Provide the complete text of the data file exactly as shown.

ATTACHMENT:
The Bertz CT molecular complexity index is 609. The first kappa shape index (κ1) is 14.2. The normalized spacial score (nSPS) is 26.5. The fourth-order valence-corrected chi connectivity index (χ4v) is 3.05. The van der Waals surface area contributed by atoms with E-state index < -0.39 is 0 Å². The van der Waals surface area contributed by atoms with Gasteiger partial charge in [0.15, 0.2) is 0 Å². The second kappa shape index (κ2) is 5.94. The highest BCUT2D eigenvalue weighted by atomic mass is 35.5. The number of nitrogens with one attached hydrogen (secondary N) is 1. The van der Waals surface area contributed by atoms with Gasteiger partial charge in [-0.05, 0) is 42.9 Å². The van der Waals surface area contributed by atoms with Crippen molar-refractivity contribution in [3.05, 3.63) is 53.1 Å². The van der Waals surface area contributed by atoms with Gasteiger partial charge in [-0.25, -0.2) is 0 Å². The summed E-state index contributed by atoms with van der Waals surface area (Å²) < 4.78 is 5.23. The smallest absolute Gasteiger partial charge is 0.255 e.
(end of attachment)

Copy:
The Bertz CT molecular complexity index is 609. The first kappa shape index (κ1) is 14.2. The normalized spacial score (nSPS) is 26.5. The fourth-order valence-corrected chi connectivity index (χ4v) is 3.05. The van der Waals surface area contributed by atoms with E-state index < -0.39 is 0 Å². The van der Waals surface area contributed by atoms with Gasteiger partial charge in [0.15, 0.2) is 0 Å². The second kappa shape index (κ2) is 5.94. The highest BCUT2D eigenvalue weighted by atomic mass is 35.5. The number of nitrogens with one attached hydrogen (secondary N) is 1. The van der Waals surface area contributed by atoms with Gasteiger partial charge in [-0.05, 0) is 42.9 Å². The van der Waals surface area contributed by atoms with Crippen molar-refractivity contribution in [3.05, 3.63) is 53.1 Å². The van der Waals surface area contributed by atoms with Gasteiger partial charge in [-0.25, -0.2) is 0 Å². The summed E-state index contributed by atoms with van der Waals surface area (Å²) < 4.78 is 5.23. The smallest absolute Gasteiger partial charge is 0.255 e.